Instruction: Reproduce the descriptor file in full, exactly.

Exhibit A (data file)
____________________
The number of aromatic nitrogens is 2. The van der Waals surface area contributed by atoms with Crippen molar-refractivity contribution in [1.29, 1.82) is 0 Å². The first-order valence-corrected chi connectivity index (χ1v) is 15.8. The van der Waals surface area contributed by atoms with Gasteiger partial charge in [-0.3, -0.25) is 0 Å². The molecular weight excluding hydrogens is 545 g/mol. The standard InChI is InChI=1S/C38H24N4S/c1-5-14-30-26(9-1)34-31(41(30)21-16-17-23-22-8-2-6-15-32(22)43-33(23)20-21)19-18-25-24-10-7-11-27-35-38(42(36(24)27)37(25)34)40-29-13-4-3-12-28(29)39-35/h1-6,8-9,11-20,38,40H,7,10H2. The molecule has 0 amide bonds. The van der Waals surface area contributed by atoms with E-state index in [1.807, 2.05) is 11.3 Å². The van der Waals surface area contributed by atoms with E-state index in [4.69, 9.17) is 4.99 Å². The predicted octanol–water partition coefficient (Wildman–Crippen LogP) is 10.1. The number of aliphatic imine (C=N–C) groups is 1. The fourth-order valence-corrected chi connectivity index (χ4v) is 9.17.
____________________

The number of aromatic nitrogens is 2. The van der Waals surface area contributed by atoms with Crippen molar-refractivity contribution in [1.29, 1.82) is 0 Å². The first-order valence-corrected chi connectivity index (χ1v) is 15.8. The van der Waals surface area contributed by atoms with Gasteiger partial charge in [-0.3, -0.25) is 0 Å². The molecular weight excluding hydrogens is 545 g/mol. The standard InChI is InChI=1S/C38H24N4S/c1-5-14-30-26(9-1)34-31(41(30)21-16-17-23-22-8-2-6-15-32(22)43-33(23)20-21)19-18-25-24-10-7-11-27-35-38(42(36(24)27)37(25)34)40-29-13-4-3-12-28(29)39-35/h1-6,8-9,11-20,38,40H,7,10H2. The molecule has 0 amide bonds. The van der Waals surface area contributed by atoms with E-state index in [1.807, 2.05) is 11.3 Å². The van der Waals surface area contributed by atoms with E-state index in [4.69, 9.17) is 4.99 Å². The predicted octanol–water partition coefficient (Wildman–Crippen LogP) is 10.1. The number of aliphatic imine (C=N–C) groups is 1. The fourth-order valence-corrected chi connectivity index (χ4v) is 9.17.